A 12-month sewerage augmentation project to improve the quality of the town’s wastewater is complete and has come in under the $1.8 million budget assigned to it.
“We have applied to government to use the balance of the funds on further upgrades to the 50-year-old water treatment plant,” said Walcha Council director of engineering Dylan Reeves.
“A lot of earth has been moved for this project, and we’ve been fortunate that we’ve had good onsite conditions and geotechnics to be able to utilise a lot of the in situ material. Our team has managed this project from the start to completion and we’ve used local contractors.”
Member for Tamworth Kevin Anderson said the project was awarded up to $900,000 from the Restart NSW Water Security for Regions Water and WasteWater Backlog Program and this was matched by Walcha Council.
“It’s part of this government’s commitment to investing in infrastructure which helps communities in regional NSW deal with ongoing water quality and sewerage issues,” he said.
“Reliable sewerage services are vital to the health and wellbeing of regional communities and to providing opportunities for growth.”
The project involved the construction of a second effluent storage pond, de-sludging, cleaning and re-lining the existing 30-year-old pond, installing new pipework and upgrading associated equipment.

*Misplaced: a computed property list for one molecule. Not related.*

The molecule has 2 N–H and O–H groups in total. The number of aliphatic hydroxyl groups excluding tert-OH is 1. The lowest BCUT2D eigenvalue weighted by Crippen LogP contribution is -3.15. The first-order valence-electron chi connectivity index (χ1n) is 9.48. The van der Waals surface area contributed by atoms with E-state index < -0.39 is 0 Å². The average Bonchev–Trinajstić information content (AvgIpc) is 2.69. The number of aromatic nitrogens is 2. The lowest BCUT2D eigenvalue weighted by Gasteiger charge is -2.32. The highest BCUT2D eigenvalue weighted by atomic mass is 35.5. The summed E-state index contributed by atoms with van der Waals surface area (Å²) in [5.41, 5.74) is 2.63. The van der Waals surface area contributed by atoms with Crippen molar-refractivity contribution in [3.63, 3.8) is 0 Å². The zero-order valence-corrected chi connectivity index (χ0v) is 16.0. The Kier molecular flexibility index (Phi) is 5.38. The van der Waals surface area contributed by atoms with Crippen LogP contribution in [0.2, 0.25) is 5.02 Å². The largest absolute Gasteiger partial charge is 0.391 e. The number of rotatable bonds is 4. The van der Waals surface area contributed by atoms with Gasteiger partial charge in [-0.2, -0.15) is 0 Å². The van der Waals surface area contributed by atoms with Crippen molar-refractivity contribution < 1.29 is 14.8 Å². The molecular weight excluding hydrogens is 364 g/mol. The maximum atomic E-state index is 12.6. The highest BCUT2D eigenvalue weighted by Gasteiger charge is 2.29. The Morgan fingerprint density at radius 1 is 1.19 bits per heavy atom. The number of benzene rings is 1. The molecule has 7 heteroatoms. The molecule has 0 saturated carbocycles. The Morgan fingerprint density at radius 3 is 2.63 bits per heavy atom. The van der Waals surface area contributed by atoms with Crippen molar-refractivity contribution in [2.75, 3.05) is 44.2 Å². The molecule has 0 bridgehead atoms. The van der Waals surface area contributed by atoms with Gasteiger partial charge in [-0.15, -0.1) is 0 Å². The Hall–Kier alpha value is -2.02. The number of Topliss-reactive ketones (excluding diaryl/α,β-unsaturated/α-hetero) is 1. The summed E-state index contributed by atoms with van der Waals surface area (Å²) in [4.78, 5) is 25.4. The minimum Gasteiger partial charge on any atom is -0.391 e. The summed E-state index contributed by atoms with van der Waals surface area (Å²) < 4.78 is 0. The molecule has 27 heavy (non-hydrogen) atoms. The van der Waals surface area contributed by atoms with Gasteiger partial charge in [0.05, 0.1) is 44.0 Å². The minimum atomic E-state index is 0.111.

“The existing storage pond, where wastewater is held after it is treated, had been full of sediment resulting in a number of algal bloom outbreaks,” Mr Reeves said.
“The clean-up of the existing pond has resolved the sediment build-up, while the construction of a second pond doubles the retention area and extends the time for wastewater to drop sediment.
“That will reduce the risk of algal blooms and improve the quality of water being released into the Apsley River, meaning improved health and environmental outcomes for the community. The sewerage augmentation project ensures a reliable waste water system for Walcha well into the future.”
The second pond also provides a potential revenue stream for Walcha Council if a third party wants to buy the treated water.
“Once it has gone through all the treatment processes that water would then be fine for agricultural purposes and we are going out with an expression of interest,” said Mr Reeves.